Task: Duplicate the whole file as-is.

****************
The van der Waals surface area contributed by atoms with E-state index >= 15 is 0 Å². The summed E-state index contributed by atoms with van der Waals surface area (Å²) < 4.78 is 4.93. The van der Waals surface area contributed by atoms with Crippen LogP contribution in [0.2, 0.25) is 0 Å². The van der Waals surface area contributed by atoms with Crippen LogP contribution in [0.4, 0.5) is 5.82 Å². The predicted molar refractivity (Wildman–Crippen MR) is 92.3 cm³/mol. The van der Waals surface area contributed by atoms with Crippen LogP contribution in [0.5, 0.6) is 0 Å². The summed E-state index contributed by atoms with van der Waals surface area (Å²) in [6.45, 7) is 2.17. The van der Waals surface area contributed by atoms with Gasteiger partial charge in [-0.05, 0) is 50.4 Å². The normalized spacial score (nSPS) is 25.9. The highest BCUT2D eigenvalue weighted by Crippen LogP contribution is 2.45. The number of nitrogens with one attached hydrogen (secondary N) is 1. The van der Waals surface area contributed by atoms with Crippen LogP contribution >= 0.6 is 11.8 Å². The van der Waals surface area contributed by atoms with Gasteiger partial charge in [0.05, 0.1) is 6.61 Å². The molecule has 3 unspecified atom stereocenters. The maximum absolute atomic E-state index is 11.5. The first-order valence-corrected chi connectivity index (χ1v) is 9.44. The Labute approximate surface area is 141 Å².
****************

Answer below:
The van der Waals surface area contributed by atoms with E-state index >= 15 is 0 Å². The summed E-state index contributed by atoms with van der Waals surface area (Å²) < 4.78 is 4.93. The van der Waals surface area contributed by atoms with Crippen LogP contribution in [0.2, 0.25) is 0 Å². The van der Waals surface area contributed by atoms with Crippen LogP contribution in [0.4, 0.5) is 5.82 Å². The predicted molar refractivity (Wildman–Crippen MR) is 92.3 cm³/mol. The van der Waals surface area contributed by atoms with Crippen LogP contribution in [0.5, 0.6) is 0 Å². The summed E-state index contributed by atoms with van der Waals surface area (Å²) in [6.45, 7) is 2.17. The van der Waals surface area contributed by atoms with Gasteiger partial charge in [-0.05, 0) is 50.4 Å². The normalized spacial score (nSPS) is 25.9. The highest BCUT2D eigenvalue weighted by Crippen LogP contribution is 2.45. The number of nitrogens with one attached hydrogen (secondary N) is 1. The van der Waals surface area contributed by atoms with Crippen LogP contribution >= 0.6 is 11.8 Å². The van der Waals surface area contributed by atoms with Gasteiger partial charge in [0.05, 0.1) is 6.61 Å². The molecule has 3 unspecified atom stereocenters. The maximum absolute atomic E-state index is 11.5. The first-order valence-corrected chi connectivity index (χ1v) is 9.44. The Labute approximate surface area is 141 Å².